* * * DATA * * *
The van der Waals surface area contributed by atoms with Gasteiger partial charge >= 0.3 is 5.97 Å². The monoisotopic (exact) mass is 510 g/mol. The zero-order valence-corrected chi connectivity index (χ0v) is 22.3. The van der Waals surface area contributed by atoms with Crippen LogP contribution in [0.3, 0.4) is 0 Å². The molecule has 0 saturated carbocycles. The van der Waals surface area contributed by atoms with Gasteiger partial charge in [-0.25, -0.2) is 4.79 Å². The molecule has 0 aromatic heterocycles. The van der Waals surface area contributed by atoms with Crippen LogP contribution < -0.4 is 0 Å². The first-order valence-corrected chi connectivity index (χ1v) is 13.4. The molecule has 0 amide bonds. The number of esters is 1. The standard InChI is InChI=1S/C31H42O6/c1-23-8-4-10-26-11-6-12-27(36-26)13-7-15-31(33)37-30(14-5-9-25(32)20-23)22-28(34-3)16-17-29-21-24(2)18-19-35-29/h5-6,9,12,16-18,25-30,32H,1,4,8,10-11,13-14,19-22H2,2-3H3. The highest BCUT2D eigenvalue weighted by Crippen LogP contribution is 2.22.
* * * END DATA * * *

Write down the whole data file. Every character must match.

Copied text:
The van der Waals surface area contributed by atoms with Gasteiger partial charge >= 0.3 is 5.97 Å². The monoisotopic (exact) mass is 510 g/mol. The zero-order valence-corrected chi connectivity index (χ0v) is 22.3. The van der Waals surface area contributed by atoms with Crippen LogP contribution in [0.3, 0.4) is 0 Å². The molecule has 0 saturated carbocycles. The van der Waals surface area contributed by atoms with Gasteiger partial charge in [-0.25, -0.2) is 4.79 Å². The molecule has 0 aromatic heterocycles. The van der Waals surface area contributed by atoms with Crippen LogP contribution < -0.4 is 0 Å². The first-order valence-corrected chi connectivity index (χ1v) is 13.4. The molecule has 0 amide bonds. The number of esters is 1. The standard InChI is InChI=1S/C31H42O6/c1-23-8-4-10-26-11-6-12-27(36-26)13-7-15-31(33)37-30(14-5-9-25(32)20-23)22-28(34-3)16-17-29-21-24(2)18-19-35-29/h5-6,9,12,16-18,25-30,32H,1,4,8,10-11,13-14,19-22H2,2-3H3. The highest BCUT2D eigenvalue weighted by Crippen LogP contribution is 2.22.